This afternoon, I also talked with Professor K. Damodar Rao (May 7, 2022). On being asked, he said long ago, he did the translation somewhere in the 90s.

“No, no one proposed me for translation. They usually do not ask either. However, I was impressed by the poem and its theme of how the old parents have looked after. How they eagerly wait for the children,” said Professor K. Damodar Rao.

Professor Damodar Rao affirmed that the poem’s title in Telugu was also in English, “Mother Serious.”

Professor Rao is a person of eminence in English Literature and teaches at Kakatiya University Warangal. He has a teaching experience of 35 years and has, to his credit, published various papers, books, and journals on literary criticism. Besides, he has rich editorial experience with different journals, etc.

Elaboration and Critical analysis of the poem ‘Mother Serious.’

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Professor K. Damodar Rao: The English translator of Mother Serious.


The title of the instant poem reflects that a mother is seriously ill. If you read the poem, you could make out that the mother is seriously ill at first glance. But suppose we focus on the poem from a feminist point of view. In that case, it undoubtedly conveys a bedridden aged mother’s mental and physical strain. The poet assembles a new idiom through the feeling that presents beyond words’ expression.

The poem has narration in the first person, i.e., by the ailing mother who arrived in her final days of life. Death is knocking on the path of her life. She tells her son that she no longer desires to live and that she will give a reply to his unasked question.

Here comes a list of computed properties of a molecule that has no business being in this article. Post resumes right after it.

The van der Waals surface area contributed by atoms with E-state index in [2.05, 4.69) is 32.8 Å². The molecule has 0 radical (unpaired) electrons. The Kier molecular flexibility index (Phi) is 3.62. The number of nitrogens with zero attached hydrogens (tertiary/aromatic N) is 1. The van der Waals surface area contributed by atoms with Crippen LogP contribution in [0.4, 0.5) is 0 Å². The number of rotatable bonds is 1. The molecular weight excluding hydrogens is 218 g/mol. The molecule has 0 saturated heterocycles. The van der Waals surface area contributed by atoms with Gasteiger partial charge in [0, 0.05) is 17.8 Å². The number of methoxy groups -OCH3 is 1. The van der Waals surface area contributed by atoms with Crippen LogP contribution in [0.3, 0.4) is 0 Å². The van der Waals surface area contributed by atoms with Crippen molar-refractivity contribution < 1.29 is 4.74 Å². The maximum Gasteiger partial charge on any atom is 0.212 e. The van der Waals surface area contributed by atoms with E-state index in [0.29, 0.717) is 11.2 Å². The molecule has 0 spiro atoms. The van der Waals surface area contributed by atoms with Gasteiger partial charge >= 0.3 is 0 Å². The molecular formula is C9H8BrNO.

She can feel the superficialness and show off her son’s eagerness toward her wellness. Everyone in the family is waiting to heave a sigh of relief after she dies. Though she does not say these lines in the poem, her gesture gives a powerful expression to this effect.

First, she means her son; the water son has forced her to gulp down is nothing but a life force. Then in an interior monologue, the ailing mother recalls how she breasted her son even when he was either sleeping or half asleep or awake.

To test his mother’s mental wellness, the son asked his mother to identify people around her. But the son gets on his mother’s nerves as he tries such a trial in his mother’s memory. Finally, in a figurative reply, the mother said she was on her deathbed and asked her son to consult her pillow and heart for an answer to their question.

Pillow- because resting her head on the pillow, she sleeps and dreams beautiful and evil. Together, the pillow and heart will give the son an idea of her hope and despair, anguish and sorrow rained up on a platter. She wants her son to realize the mental and physical agony that eats her up. Through these figurative liners, she wants to drill her pain into her son’s mind and let him feel the mother’s pain for continuance in the mundane materialistic world.

Her health took a turn for the worse. But her two ears work well. So she can listen to the remarks and the feelings of the people surrounding her. I can sense the mother collapsing to death in the last few lines.

kondepudi-Nirmala. Courtesy: Youtube.

The central idea of the poem & conclusion:


The poem is undoubtedly an epitome of frustration and the sadness gripping the minds of ailing aged parents at the fag ends of life. And this happens primarily because near and dear ones fail to empathize with parents.

The poem conveys the message of the sentiments of aged parents. The poetess brings life to her poem through thoughtful expressions and touchy figures of speech.

“Care for your aged parents from the heart and not head for a future guilt-free life in their absence” is the conclusion I draw heavily from the poem and experience. Sometimes, it pays off when you let your heart rule your head.